ISSN (Print) - 0012-9976 | ISSN (Online) - 2349-8846

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Open Season for Bullies

By directly and indirectly endorsing lynch mobs, the government is whipping up lawlessness.

The lynch mobs of right-wing Hindu nationalists have become more brazen than before. Lynching is defined as an act of extrajudicial punishment by a group, usually an informal one. Vigilante gangs who take the law into their own hands have been rather active in recent times: from Dadri in Uttar Pradesh when a mob killed Mohammad Akhlaq in September 2015 for allegedly storing beef in his home to July 2016 when four young Dalit men were publicly flogged in Una, Gujarat, on the unsubstantiated suspicion that they had killed a cow. The lynch mentality that pervades sections of the current ruling regime has gone beyond turning a blind eye towards their supporters who physically attack the weak and the vulnerable. Those in positions of power and authority are tacitly and overtly encouraging the intimidation of those whose views are different from theirs. The message that is being sought to be conveyed is loud and clear: do not meddle with us; we can make your life miserable.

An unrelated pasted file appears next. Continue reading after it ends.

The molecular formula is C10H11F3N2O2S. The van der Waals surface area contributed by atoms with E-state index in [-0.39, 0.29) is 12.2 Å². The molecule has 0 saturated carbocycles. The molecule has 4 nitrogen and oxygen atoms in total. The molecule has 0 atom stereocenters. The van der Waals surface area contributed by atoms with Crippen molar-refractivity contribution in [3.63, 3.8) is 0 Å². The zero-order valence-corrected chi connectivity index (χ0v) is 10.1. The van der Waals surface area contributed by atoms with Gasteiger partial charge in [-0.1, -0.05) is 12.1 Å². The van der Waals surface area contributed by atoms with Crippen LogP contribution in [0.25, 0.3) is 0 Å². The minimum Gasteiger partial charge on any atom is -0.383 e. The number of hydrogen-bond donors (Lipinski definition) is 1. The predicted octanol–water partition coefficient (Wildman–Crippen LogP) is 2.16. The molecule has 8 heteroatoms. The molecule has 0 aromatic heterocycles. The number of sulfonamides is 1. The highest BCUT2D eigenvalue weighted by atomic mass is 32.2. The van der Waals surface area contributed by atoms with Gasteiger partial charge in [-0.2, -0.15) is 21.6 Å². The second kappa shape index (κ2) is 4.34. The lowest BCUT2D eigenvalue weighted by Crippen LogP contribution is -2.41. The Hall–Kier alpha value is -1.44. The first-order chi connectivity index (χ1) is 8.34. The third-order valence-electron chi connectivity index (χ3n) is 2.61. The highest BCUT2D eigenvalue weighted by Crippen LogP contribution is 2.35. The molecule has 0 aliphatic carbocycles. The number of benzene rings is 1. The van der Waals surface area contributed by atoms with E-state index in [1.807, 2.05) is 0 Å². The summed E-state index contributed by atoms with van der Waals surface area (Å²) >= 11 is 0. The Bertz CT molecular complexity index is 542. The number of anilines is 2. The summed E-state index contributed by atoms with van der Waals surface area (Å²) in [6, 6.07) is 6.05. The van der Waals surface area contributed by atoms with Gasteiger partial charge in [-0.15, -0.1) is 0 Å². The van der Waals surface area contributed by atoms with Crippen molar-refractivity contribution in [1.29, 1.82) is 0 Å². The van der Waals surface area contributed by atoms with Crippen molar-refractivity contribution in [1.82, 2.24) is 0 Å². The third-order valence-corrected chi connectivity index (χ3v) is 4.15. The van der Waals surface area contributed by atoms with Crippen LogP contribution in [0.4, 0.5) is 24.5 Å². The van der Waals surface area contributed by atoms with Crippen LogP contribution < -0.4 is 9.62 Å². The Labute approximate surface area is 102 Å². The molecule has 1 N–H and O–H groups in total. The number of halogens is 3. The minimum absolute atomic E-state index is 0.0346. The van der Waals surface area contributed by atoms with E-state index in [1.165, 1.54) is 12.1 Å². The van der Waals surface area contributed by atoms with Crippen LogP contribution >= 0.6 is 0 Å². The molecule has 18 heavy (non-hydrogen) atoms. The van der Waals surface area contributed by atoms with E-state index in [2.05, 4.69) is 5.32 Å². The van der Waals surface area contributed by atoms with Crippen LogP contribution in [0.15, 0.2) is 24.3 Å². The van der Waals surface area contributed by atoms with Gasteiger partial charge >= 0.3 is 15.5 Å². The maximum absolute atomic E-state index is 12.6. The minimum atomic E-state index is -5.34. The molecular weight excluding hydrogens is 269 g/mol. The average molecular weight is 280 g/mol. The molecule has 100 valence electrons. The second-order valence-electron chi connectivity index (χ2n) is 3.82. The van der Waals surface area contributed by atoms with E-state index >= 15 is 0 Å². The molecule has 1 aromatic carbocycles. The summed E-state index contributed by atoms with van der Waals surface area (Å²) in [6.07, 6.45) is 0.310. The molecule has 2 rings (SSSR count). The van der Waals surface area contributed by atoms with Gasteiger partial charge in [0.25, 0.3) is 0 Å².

At a public function in Pune, Union Defence Minister Manohar Parrikar remarked: “One actor has said that his wife wants to live outside India. It was an arrogant statement… the company which he was endorsing was… an online trading company. Some of our people are very smart… There was a team which was working on this… The company should learn a lesson… they had to pull his advertisement… Such people who speak against the country need to be taught a lesson…” His utterances were bound to raise a controversy, and when they did Parrikar disingenuously said he had not named any person. Everybody knew who he was referring to. In November, actor Aamir Khan had publicly spoken about his “sense of insecurity” because of growing intolerance in the country and stated that his wife had expressed apprehensions about the future of their child if they continued to live in India. Soon afterwards, Snapdeal, a company engaged in electronic commerce, decided not to renew its endorsement contract with the actor reportedly after many of its customers had uninstalled its app from their phones. What the defence minister confirmed is common knowledge: the ruling Bharatiya Janata Party (BJP) engages the services of online supporters, most of them anonymous and described as “trolls,” who do much of the cyberbullying on its behalf.

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